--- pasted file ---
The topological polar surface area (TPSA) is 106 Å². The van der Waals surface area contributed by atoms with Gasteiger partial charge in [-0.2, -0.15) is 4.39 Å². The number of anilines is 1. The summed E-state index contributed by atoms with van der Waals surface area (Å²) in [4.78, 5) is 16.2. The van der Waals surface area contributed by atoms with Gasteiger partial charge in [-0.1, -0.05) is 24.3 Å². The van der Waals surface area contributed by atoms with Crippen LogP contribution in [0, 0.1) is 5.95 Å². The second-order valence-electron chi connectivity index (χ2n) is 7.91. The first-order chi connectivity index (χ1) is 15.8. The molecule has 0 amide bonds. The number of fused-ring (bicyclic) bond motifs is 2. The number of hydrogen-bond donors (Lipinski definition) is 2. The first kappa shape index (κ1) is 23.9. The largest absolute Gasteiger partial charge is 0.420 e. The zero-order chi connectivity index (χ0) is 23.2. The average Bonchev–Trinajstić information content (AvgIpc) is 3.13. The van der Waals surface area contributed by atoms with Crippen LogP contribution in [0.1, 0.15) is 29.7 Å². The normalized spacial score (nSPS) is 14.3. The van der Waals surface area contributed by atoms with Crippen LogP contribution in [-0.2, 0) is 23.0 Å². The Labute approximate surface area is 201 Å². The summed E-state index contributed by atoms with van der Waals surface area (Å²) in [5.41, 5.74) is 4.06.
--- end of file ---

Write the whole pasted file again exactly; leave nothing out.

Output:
The topological polar surface area (TPSA) is 106 Å². The van der Waals surface area contributed by atoms with Gasteiger partial charge in [-0.2, -0.15) is 4.39 Å². The number of anilines is 1. The summed E-state index contributed by atoms with van der Waals surface area (Å²) in [4.78, 5) is 16.2. The van der Waals surface area contributed by atoms with Gasteiger partial charge in [-0.1, -0.05) is 24.3 Å². The van der Waals surface area contributed by atoms with Crippen LogP contribution in [0, 0.1) is 5.95 Å². The second-order valence-electron chi connectivity index (χ2n) is 7.91. The first-order chi connectivity index (χ1) is 15.8. The molecule has 0 amide bonds. The number of fused-ring (bicyclic) bond motifs is 2. The number of hydrogen-bond donors (Lipinski definition) is 2. The first kappa shape index (κ1) is 23.9. The largest absolute Gasteiger partial charge is 0.420 e. The zero-order chi connectivity index (χ0) is 23.2. The average Bonchev–Trinajstić information content (AvgIpc) is 3.13. The van der Waals surface area contributed by atoms with Crippen LogP contribution in [0.1, 0.15) is 29.7 Å². The normalized spacial score (nSPS) is 14.3. The van der Waals surface area contributed by atoms with Crippen LogP contribution in [-0.2, 0) is 23.0 Å². The Labute approximate surface area is 201 Å². The summed E-state index contributed by atoms with van der Waals surface area (Å²) in [5.41, 5.74) is 4.06.